• When Phil hears the conversation between Meg and Hades, he pulls out his head in the manner of the seven dwarves when they discover Snow White for the first time.
  • In the short scene that seems to refer to the fight of Hercules against the Nemean lion , it is represented in an appearance reminiscent of that of Scar , the main villain of the Lion King (1994). Hercules then turned his skin as he poses for a portrait to be done by a painter 15 . It is possible that this is a nod from host Andreas Deja overseeing the character of Scar, who was also the animator overseeing Hercules.
  • When Phil enters his hut in the company of Hercules, he bangs his head on the mast of the Argo . Ironically, in Greek mythology, Jason , the captain of the Argo, died when the mast of the ship fell on his head.
  • On the payment card of Hercules, one can read VI V XI XIV XV XVI IV, ex. IV M BC, member since IM BC , which means “6 5 11 14 15 16 4, expires April 1000 BC, member since January 1000 before Christ”.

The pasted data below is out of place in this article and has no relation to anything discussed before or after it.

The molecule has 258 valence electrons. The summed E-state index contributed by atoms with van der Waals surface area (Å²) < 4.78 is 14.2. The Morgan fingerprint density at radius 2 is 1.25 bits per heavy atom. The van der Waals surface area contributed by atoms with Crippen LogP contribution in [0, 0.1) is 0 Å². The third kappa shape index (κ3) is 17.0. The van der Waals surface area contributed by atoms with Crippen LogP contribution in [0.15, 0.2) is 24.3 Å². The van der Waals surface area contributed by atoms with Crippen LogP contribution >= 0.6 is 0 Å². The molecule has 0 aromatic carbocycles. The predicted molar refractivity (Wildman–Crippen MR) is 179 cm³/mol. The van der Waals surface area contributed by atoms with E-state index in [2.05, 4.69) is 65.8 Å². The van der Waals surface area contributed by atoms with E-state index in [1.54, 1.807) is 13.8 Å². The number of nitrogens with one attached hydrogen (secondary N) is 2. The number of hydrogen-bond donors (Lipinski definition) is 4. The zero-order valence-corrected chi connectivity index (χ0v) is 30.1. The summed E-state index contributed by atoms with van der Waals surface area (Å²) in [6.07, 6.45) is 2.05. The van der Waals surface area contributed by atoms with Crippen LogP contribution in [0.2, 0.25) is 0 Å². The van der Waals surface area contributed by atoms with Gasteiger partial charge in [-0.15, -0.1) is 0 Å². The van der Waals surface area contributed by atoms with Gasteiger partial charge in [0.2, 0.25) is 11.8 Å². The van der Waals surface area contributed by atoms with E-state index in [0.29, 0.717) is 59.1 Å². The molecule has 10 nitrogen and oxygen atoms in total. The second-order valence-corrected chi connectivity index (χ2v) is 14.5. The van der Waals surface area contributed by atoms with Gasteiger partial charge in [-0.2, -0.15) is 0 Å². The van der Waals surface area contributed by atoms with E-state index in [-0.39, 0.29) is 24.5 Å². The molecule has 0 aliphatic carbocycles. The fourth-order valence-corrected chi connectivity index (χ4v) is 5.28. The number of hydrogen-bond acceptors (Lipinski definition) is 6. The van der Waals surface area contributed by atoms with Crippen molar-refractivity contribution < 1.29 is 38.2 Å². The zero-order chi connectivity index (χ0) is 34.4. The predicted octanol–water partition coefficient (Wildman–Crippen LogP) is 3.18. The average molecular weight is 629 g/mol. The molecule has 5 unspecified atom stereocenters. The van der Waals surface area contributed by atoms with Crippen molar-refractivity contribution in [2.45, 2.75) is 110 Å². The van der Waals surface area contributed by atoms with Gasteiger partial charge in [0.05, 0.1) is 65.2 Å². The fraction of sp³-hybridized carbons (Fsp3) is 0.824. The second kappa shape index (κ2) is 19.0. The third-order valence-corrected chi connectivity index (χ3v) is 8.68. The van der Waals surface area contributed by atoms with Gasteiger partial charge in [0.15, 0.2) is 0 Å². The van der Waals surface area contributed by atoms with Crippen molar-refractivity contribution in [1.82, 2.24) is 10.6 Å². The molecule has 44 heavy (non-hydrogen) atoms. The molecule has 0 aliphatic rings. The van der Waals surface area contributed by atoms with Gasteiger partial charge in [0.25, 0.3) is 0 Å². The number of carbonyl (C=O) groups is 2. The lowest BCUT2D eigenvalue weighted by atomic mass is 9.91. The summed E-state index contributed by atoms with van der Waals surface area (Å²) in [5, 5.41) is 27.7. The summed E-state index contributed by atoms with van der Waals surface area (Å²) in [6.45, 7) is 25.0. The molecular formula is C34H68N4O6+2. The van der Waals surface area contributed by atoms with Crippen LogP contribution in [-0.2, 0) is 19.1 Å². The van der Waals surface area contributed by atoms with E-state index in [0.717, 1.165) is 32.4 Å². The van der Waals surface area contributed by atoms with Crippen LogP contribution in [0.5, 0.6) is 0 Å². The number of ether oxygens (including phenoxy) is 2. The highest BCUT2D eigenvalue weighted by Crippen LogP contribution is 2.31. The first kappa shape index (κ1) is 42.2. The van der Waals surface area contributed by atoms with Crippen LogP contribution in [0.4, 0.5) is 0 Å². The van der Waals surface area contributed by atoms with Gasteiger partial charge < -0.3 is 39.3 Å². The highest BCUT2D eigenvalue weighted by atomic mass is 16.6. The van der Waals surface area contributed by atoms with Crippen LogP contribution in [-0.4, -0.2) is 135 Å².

• In a garden with Megara, Hercules ruins a statue by throwing a projectile losing both arms to the latter. This statue is none other than the Venus de Milo .
  • In the same garden, Megara facing Hercules is stung by the heart-shaped arrow held by a statue. The statue in question is Cupid , god of love.
  • When Megara sings the song I never confess , a statue inspired neo-classical ( xix th century) appears on the screen. It is the Psyche revived by the kiss of Canova’s Love . This statue is in the Louvre , in Paris.
  • From the hunchback of Notre-Dame (1996) to Kuzco, the megalomaniac emperor (2001) through Hercules and Tarzan (1999), many plans of Disney cartoons were animated in the Parisian studio (now closed) ), Walt Disney Animation France . From May 1999 to November 2000, his employees painted 213 of the 1392 sets of the film. In addition, the character of Helga Sinclair of Atlantis, the lost empire (2001) was totally created and supervised in Paris by Yoshimichi Tamura.
  • A parade named Hercules’ Zero to Victory Hero Parade was given as of June 27, 1997 in Disneyland Parks and Disney-MGM Studios 1 .
  • The scene where Hercules trains on one leg is a reference to Karate Kid , when Daniel Larusso is the heron (we even hear Phil quote the name of the film) [ref. necessary] .
  • On October 30, 2015, singer Ariana Grande took over the song “Zero to Hero” for the American version of the album We Love Disney .

Title in different languages

  • English : Hercules